I’m a self confessed technophile; from the early days of Siri & Cortana to virtual reality and 360 recording, I love the intelligent ways that technology can improve the consumer experience and even create new ones. So, I get really excited when I come across something that does this without me ever realising I needed it.
Enter the BBC Music revamp. BBC radio is an excellent place to hear interviews, live sessions and more from artists you know and love but it’s also an incredible resource for exposing yourself to new music. Seriously though, how many times have you heard a track on the radio, scrambled to Shazam it before getting the ‘We didn’t quite catch that.’ message? The BBC music app has completely revolutionised that for me. The BBC have been working with consultancy Deloitte Digital over the last few years on a host of really impressive things focused on creating a personalised experience for the digital user and, as part of that, made some changes to how their music is consumed. Let’s start with the iPlayer Radio app: from here you’re able to listen to, view the schedule of and hear all of the best mixes, sessions and clips from all of the BBC radio stations from your phone. Live or downloaded. You can save favourites and filter by genre – it’s superbly designed. Ok, so we’ve got the iPlayer radio app, the other half of this is the BBC music app; this is where you can store and share everything you hear and enjoy from the radio (a listening session of Radiohead’s full album is available on there at the moment!). It’ll then use that information to recommend relevant content, another great way of discovering new artists.
Now here comes the magic.
The iPlayer app shows you the track that’s currently playing on that station and there’s a button, an incredibly special button, that allows you to save that track to your BBC music app: so no more scrambling for Shazam as you’re cruising down the motorway! But it gets better… The BBC music app can then export all of the tracks you’ve saved to the listening platform of your choice, straight to a playlist on YouTube or a music streaming service in a beautifully seamless experience. Big up the BBC.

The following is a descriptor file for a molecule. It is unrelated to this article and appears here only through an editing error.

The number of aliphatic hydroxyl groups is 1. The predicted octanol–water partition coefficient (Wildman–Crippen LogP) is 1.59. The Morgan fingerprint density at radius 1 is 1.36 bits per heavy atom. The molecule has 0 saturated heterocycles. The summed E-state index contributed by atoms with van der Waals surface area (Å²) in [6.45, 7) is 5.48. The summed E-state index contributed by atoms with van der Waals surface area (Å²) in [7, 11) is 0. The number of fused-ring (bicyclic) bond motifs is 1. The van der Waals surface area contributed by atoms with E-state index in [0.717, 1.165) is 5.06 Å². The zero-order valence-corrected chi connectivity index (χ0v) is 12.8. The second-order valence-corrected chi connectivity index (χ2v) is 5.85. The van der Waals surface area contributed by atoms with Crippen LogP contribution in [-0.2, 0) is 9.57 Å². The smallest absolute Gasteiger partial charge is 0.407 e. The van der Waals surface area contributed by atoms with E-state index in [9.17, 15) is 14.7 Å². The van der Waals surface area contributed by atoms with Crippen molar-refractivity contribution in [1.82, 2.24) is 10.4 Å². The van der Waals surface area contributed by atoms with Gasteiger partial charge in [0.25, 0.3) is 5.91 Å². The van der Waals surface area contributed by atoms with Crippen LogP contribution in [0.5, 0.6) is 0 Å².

I mentioned new consumer experiences didn’t I? SXSW (South by Southwest) is an annual wonder in Austin Texas that showcases convergences of independent film, music and technology; this year they had an installation that brought recorded music back to life. I almost laugh when I write that because you hear it so often, but this installation was a truly interactive piece of recorded music by Grammy – nominee Andre Anjos of RAC. Guests at SXSW ’16 were able to collaborate with each other on a five person deck of instruments that didn’t play individual sounds but instead influenced each other to alter the feel, notes and direction of the piece in real time. You can see it fully explained and in action below.
Technology is still evolving at a rapid pace and whilst a lot of it will remain at exhibitions such as SXSW, I’ll be happy to keep seeing my day to day experiences with music improving at the rate they are. Word on the grapevine is retailers and leisure venues are already beginning to implement ways for customers to interact live with the music at their sites – watch this space.